Rachel’s Thoughts: Sprite in Disguise

In case anyone was wondering, I’ve been in Europe for two weeks, and hence have not been posting. 🙂

In both London and Paris, there is no such thing as Sprite or 7Up. Nor are there ice cubes, but I’ll talk about that some other time. Instead, they have lemonade.

Now, in America, when we say lemonade we think sweetened lemon juice mixed with water, dumped into a tall tumbler, and crowned with umbrellas and a lemon slice. Lemonade is very distinct.

However, in France, lemonade is something quite different. To the Londoners and Parisians, it’s a carbonated clear drink, resting in a glass, and topped off with a sliver of lemon peel. In America, this liquid is called Sprite. And this is quite confusing to the hot, tired, confused, English-speaking American trying to navigate his way around the country.

Once the warmish lemonade had cleared my foggy brain somewhat, I began thinking about what else we call one thing–when we really mean another. Social complements are like that. We say, “Your hat is quite unique”, when everyone knows we really mean, “How can your sister bear to be seen in public with you when your headgear is so monstrous”. We say lemonade, and we mean Sprite. But then again, everyone is used to that game in that context. We’ve been playing it for thousands of years (“what a unique camel…”).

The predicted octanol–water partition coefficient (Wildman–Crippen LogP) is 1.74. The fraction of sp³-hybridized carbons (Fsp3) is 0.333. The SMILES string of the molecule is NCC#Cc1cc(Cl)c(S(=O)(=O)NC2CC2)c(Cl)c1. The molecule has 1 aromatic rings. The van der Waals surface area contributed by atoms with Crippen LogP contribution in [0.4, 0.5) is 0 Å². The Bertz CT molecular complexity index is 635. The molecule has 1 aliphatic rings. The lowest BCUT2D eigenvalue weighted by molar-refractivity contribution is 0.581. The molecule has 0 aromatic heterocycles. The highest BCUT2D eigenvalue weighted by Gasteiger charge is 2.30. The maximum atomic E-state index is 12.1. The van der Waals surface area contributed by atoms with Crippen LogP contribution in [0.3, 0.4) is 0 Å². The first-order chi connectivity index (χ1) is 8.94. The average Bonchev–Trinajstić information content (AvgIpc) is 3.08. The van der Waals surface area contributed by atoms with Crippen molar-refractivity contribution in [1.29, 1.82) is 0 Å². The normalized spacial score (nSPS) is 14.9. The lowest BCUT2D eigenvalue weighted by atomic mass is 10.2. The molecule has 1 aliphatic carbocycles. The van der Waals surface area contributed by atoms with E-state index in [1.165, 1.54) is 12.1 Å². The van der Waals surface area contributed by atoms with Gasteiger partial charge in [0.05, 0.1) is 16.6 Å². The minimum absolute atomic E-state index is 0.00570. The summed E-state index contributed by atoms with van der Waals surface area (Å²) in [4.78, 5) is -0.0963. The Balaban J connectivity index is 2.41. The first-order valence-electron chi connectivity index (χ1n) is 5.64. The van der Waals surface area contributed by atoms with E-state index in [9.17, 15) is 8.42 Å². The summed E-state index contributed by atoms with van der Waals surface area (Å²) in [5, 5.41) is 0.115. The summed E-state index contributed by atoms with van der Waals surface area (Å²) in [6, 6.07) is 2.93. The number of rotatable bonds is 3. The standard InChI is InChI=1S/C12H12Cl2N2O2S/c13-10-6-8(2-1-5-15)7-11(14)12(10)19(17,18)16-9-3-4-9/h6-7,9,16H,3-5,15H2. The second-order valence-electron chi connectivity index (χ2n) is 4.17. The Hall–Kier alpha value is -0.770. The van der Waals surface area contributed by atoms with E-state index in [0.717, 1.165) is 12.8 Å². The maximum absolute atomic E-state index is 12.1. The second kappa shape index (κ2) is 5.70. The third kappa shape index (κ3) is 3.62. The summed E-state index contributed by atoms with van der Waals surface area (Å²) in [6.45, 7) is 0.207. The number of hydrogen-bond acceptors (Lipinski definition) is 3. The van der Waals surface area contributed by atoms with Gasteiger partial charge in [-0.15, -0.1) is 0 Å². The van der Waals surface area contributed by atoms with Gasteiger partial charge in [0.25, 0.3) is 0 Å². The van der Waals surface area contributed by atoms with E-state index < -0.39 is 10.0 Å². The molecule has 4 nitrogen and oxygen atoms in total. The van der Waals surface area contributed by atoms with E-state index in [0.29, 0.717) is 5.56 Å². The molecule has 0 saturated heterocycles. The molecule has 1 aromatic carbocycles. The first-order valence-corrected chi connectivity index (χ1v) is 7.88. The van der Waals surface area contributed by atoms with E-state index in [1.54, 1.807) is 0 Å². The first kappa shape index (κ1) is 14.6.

Unfortunately, we’ve dragged the game of Sprite over into other, more important areas as well. We now say, “Oh, I’m not religious,” when what we really mean is, as *Doug Wilson, quoting an atheist, put it, “There is no God, and I hate Him.” *We proudly announce that we’ve “asked Jesus into our hearts”, which, as we all know, means that you think you’re friends with a forest fire because you can make a candle flame wiggle by breathing on it. We not only understate our concepts–we distort them out of the truth altogether. Go deeper into the lemonade–it isn’t what you think it is. Our culture has blurred the line between pleasant avoidance of the hard truths of life and complete lies (which is, by the way, where we get flattery). We are served Sprite, and are taken in to thinking that it really is lemonade.

To a blindfolded person, lemony Sprite and carbonated lemonade taste a lot alike. How can we tell the difference between Sprite and lemonade– between lies and truth? Take off the blindfold. What happens when you take it off? Your eyes absorb the light bouncing off your surroundings, and reflect it to the glass full of–as we now see–Sprite. But where can we get that light? From only one place–Christ  (See John 1:9). Through him, we can distinguish between what a person says, and what they mean–and we can learn to speak only truth. Lemonade and Sprite are both good–but when you’re expecting one, the other is a nasty surprise. Christians must be able to distinguish right from wrong, and we can only do that through the light of God.

“‘We do not truly see light, we only see slower things lit by it.” -C.S. Lewis, Out of the Silent Planet

Take off your blindfold–go, carry your Sprite around with you, and speak God’s truth.

* = As to the aforementioned quote, Douglas Wilson said that in “Collision”, jokingly referring to it as the atheist’s main premise.

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